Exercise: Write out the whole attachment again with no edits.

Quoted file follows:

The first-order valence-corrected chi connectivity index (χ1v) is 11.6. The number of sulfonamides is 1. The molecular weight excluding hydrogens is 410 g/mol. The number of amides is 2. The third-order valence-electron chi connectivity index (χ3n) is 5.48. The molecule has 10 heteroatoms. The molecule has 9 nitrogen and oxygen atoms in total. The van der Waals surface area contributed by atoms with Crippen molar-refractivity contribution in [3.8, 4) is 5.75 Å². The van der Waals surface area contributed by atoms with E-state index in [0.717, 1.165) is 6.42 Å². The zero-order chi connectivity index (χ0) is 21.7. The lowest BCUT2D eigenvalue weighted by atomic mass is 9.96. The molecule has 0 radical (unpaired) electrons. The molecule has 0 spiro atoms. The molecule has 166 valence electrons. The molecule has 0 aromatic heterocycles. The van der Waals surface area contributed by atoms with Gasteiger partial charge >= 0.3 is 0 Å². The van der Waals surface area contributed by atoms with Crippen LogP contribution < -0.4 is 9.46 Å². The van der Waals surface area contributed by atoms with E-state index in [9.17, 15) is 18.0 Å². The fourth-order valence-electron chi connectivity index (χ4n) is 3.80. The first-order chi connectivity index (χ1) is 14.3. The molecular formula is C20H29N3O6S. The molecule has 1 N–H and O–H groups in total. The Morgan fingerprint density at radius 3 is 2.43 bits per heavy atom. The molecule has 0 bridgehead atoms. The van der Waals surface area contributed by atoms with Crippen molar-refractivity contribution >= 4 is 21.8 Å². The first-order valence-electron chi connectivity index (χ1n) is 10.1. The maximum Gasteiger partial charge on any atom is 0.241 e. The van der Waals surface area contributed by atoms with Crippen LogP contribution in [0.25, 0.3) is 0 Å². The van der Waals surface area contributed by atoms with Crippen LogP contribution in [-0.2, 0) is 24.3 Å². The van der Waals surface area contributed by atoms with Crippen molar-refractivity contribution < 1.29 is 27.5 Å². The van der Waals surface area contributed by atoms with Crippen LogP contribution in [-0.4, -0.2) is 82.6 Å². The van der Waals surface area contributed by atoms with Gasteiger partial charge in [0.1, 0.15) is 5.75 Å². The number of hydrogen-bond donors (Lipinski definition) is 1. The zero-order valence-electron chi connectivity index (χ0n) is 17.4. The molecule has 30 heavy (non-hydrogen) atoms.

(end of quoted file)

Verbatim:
The first-order valence-corrected chi connectivity index (χ1v) is 11.6. The number of sulfonamides is 1. The molecular weight excluding hydrogens is 410 g/mol. The number of amides is 2. The third-order valence-electron chi connectivity index (χ3n) is 5.48. The molecule has 10 heteroatoms. The molecule has 9 nitrogen and oxygen atoms in total. The van der Waals surface area contributed by atoms with Crippen molar-refractivity contribution in [3.8, 4) is 5.75 Å². The van der Waals surface area contributed by atoms with E-state index in [0.717, 1.165) is 6.42 Å². The zero-order chi connectivity index (χ0) is 21.7. The lowest BCUT2D eigenvalue weighted by atomic mass is 9.96. The molecule has 0 radical (unpaired) electrons. The molecule has 0 spiro atoms. The molecule has 166 valence electrons. The molecule has 0 aromatic heterocycles. The van der Waals surface area contributed by atoms with Gasteiger partial charge >= 0.3 is 0 Å². The van der Waals surface area contributed by atoms with Crippen LogP contribution < -0.4 is 9.46 Å². The van der Waals surface area contributed by atoms with E-state index in [9.17, 15) is 18.0 Å². The fourth-order valence-electron chi connectivity index (χ4n) is 3.80. The first-order chi connectivity index (χ1) is 14.3. The molecular formula is C20H29N3O6S. The molecule has 1 N–H and O–H groups in total. The Morgan fingerprint density at radius 3 is 2.43 bits per heavy atom. The molecule has 0 bridgehead atoms. The van der Waals surface area contributed by atoms with Crippen molar-refractivity contribution >= 4 is 21.8 Å². The first-order valence-electron chi connectivity index (χ1n) is 10.1. The maximum Gasteiger partial charge on any atom is 0.241 e. The van der Waals surface area contributed by atoms with Crippen LogP contribution in [0.25, 0.3) is 0 Å². The van der Waals surface area contributed by atoms with Crippen LogP contribution in [-0.2, 0) is 24.3 Å². The van der Waals surface area contributed by atoms with Crippen molar-refractivity contribution < 1.29 is 27.5 Å². The van der Waals surface area contributed by atoms with Crippen LogP contribution in [-0.4, -0.2) is 82.6 Å². The van der Waals surface area contributed by atoms with Gasteiger partial charge in [0.1, 0.15) is 5.75 Å². The number of hydrogen-bond donors (Lipinski definition) is 1. The zero-order valence-electron chi connectivity index (χ0n) is 17.4. The molecule has 30 heavy (non-hydrogen) atoms.